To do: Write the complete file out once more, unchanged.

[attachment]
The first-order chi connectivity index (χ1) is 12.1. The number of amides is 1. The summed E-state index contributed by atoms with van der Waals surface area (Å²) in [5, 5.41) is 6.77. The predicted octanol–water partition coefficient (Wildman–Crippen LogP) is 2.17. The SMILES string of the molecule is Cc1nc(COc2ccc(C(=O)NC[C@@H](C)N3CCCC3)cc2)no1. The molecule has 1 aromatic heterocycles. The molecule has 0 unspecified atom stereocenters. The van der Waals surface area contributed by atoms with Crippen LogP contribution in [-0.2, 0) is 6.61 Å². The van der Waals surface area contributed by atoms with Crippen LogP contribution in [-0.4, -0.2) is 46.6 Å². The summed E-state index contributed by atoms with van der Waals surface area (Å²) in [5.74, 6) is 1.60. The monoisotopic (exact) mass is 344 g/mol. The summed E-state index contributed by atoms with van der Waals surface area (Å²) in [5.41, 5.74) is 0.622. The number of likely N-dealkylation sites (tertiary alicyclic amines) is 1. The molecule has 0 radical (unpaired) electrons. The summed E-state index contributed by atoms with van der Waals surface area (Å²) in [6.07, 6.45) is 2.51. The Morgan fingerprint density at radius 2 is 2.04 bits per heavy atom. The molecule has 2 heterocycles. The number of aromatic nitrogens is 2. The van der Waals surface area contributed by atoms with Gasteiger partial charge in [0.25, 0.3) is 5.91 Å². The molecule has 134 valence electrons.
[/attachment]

The first-order chi connectivity index (χ1) is 12.1. The number of amides is 1. The summed E-state index contributed by atoms with van der Waals surface area (Å²) in [5, 5.41) is 6.77. The predicted octanol–water partition coefficient (Wildman–Crippen LogP) is 2.17. The SMILES string of the molecule is Cc1nc(COc2ccc(C(=O)NC[C@@H](C)N3CCCC3)cc2)no1. The molecule has 1 aromatic heterocycles. The molecule has 0 unspecified atom stereocenters. The van der Waals surface area contributed by atoms with Crippen LogP contribution in [-0.2, 0) is 6.61 Å². The van der Waals surface area contributed by atoms with Crippen LogP contribution in [-0.4, -0.2) is 46.6 Å². The summed E-state index contributed by atoms with van der Waals surface area (Å²) in [5.74, 6) is 1.60. The monoisotopic (exact) mass is 344 g/mol. The summed E-state index contributed by atoms with van der Waals surface area (Å²) in [5.41, 5.74) is 0.622. The number of likely N-dealkylation sites (tertiary alicyclic amines) is 1. The molecule has 0 radical (unpaired) electrons. The summed E-state index contributed by atoms with van der Waals surface area (Å²) in [6.07, 6.45) is 2.51. The Morgan fingerprint density at radius 2 is 2.04 bits per heavy atom. The molecule has 2 heterocycles. The number of aromatic nitrogens is 2. The van der Waals surface area contributed by atoms with Gasteiger partial charge in [0.25, 0.3) is 5.91 Å². The molecule has 134 valence electrons.